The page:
Pol. Lights, lights, lights.
Exeunt all but Ham. & Horatio.
Ham. Why let the strooken Deere goe weepe,
The Hart vngauled play,
For some must watch while some must sleepe,
Thus runnes the world away.
Would not this sir & a forrest of feathers, if the rest
of my fortunes turne Turk with me, with prouinciall 
Roses on my raz’d shooes, get me a fellowship in a cry
Hora. Halfe a share.
Ham. A whole one I.
For thou doost know oh Damon deere
This Realme dismantled was
Of Ioue himselfe, and now raignes heere
A very very paiock.
Hora. You might haue rym’d.
Ham. O good Horatio, Ile take the Ghosts word for a 
thousand pound. Did’st perceiue?
Hora. Very well my Lord.
Ham. Vpon the talke of the poysning.
Hor. I did very well note him.
Ham. Ah ha, come some musique, come the Recorders,
For if the King like not the Comedie,
Why then belike he likes it not perdy.
Come, some musique.
Enter Rosencraus and Guyldensterne.
Guyl. Good my Lord, voutsafe me a word with you.
Ham. Sir a whole historie. 
Guyl. The King sir.
Ham. I sir, what of him?
Guyl. Is in his retirement meruilous distempred.
Ham. With drinke sir?
Guyl. No my Lord, with choller,
Ham. Your wisedome should shewe it selfe more richer to
signifie this to the Doctor, for, for mee to put him to
his purgation, would perhaps plunge him into more
Guyl. Good my Lord put your discourse into some frame, 
And stare not so wildly from my affaire.
Ham. I am tame sir, pronounce.
Guyl. The Queene your mother in most great affliction of spirit,
hath sent me to you.
Ham. You are welcome.
Guyl. Nay good my Lord, this curtesie is not of the right
breede, if it shall please you to make me a wholsome
aunswere, I will doe your mothers commaundement, if
not, your pardon and my returne, shall be the end of
Ham. Sir I cannot.
Ros. What my Lord.
Ham. Make you a wholsome answer, my wits diseasd,
but sir, such answere as I can make, you shall
commaund, or rather as you say, my mother, therefore
no more, but to the matter, my mother you say.
Ros. Then thus she sayes, your behauiour hath strooke her
into amazement and admiration.
Ham. O wonderful sonne that can so stonish a mother, but
is there no sequell at the heeles of this mothers admiration,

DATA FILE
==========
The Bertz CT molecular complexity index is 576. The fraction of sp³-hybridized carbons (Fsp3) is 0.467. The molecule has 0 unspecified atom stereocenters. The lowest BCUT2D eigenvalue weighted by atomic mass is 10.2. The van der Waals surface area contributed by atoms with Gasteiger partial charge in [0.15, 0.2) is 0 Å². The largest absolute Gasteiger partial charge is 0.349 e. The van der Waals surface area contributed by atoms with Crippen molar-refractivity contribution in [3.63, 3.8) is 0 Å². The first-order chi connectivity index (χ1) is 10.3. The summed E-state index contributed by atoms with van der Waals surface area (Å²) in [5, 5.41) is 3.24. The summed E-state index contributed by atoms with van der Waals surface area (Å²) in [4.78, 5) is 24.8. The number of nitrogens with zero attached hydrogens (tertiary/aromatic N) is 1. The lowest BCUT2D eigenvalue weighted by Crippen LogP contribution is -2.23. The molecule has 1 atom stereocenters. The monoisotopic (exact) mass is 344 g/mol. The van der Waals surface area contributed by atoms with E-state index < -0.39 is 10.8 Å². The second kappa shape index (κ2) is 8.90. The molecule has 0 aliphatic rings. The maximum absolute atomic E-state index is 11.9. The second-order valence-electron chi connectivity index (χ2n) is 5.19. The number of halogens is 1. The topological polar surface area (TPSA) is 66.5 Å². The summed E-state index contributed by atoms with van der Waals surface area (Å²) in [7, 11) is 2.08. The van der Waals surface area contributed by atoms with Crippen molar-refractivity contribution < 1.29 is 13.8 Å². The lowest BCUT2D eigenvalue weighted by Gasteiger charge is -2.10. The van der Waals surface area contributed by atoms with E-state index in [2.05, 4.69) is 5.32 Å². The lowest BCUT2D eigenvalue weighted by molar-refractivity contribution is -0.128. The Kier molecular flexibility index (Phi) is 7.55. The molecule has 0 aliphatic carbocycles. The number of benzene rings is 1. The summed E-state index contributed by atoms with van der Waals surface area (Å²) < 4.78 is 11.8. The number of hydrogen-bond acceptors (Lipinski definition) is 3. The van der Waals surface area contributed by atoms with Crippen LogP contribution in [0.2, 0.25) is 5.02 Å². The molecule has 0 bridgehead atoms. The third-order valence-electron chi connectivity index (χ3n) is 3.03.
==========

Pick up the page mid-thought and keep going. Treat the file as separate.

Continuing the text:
Ros. She desires to speak with you in her closet ere you go
Ham. We shall obey, were she ten times our mother,
haue you any further trade with vs?
Ros. My Lord, you once did loue me.
Ham. And doe still by these pickers and stealers.
Ros. Good my Lord, what is your cause of distemper, you
do surely barre the doore vpon your owne liberty if you
deny your griefes to your friend. 
Ham. Sir I lacke aduauncement.
Ros. How can that be, when you haue the voyce of the
King himselfe for your succession in Denmarke.
Enter the Players with Recorders.
Ham. I sir, but while the grasse growes, the prouerbe is
o the Recorders, let mee see one, to withdraw
with you, why doe you goe about to recouer the wind
of mee, as if you would driue me into a toyle?
Guyl. O my lord, if my duty be too bold, my loue is too
Ham. I do not wel vnderstand that, wil you play vpon
Guyl. My lord I cannot.
Ham. I pray you.
Guyl. Beleeue me I cannot.
Ham. I doe beseech you.
Guyl. I know no touch of it my Lord.
Ham. It is as easie as lying; gouerne these ventages with
your fingers, & the vmber, giue it breath with your
mouth, & it wil discourse most eloquent musique, 
looke you, these are the stops.
Guil. But these cannot I commaund to any vttrance of
harmonie, I haue not the skill.
Ham. Why looke you now how vnwoorthy a thing you
make of me, you would play vpon mee, you would
seeme to know my stops, you would plucke out the
hart of my mistery, you would sound mee from my
lowest note to my compasse, and there is
much musique excellent voyce in this little organ, yet
cannot you make it speak, s’bloud o you think I 
am easier to be plaid on then a pipe, call mee what
instrument you wil, though you fret me not, you cannot
play vpon me. Enter Polonius.
God blesse you sir.
Pol. My Lord, the Queene would speake with you,
Ham. Do you see yonder clowd that’s almost in shape of
Pol. By’th masse and tis, like a Camell indeed.
Ham. Mee thinks it is like a Wezell. 
Pol. It is backt like a Wezell.
Ham. Or like a Whale.
Pol. Very like a Whale.
Then I will come to my mother by and by,
They foole me to the top of my bent, I will
come by & by,
Leaue me friends. [Exuent all but Hamlet]
I will, say so. By and by is easily said,
Tis now the very witching time of night,
When Churchyards yawne, and hell it selfe breakes out 
Contagion to this world: now could I drinke hote blood,
And doe such busines as the bitter day
Would quake to looke on: soft, now to my mother,
O hart loose not thy nature, let not euer
The soule of Nero enter this firme bosome,
Let me be cruell, not vnnaturall,
I will speake dagger to her, but vse none,
My tongue and soule in this be hypocrites,
How in my words someuer she be shent,
To giue them seales neuer my soule consent. Exit. 
Continuing with J. Anthony Burton’s analysis of lost inheritance in Hamlet: “There is repeated textual evidence that Hamlet sees Claudius’s offense in terms of property, not royal power… Hamlet interprets Lucianus’s speech to Claudius as provocatively as possible, going out of his way to explain that he killed his uncle for his property… After the murder, the essential next step in Lucianus’s scheme to make the property his own is to marry the uncle’s widow.” (103)[/vc_column_text][/vc_column][/vc_row]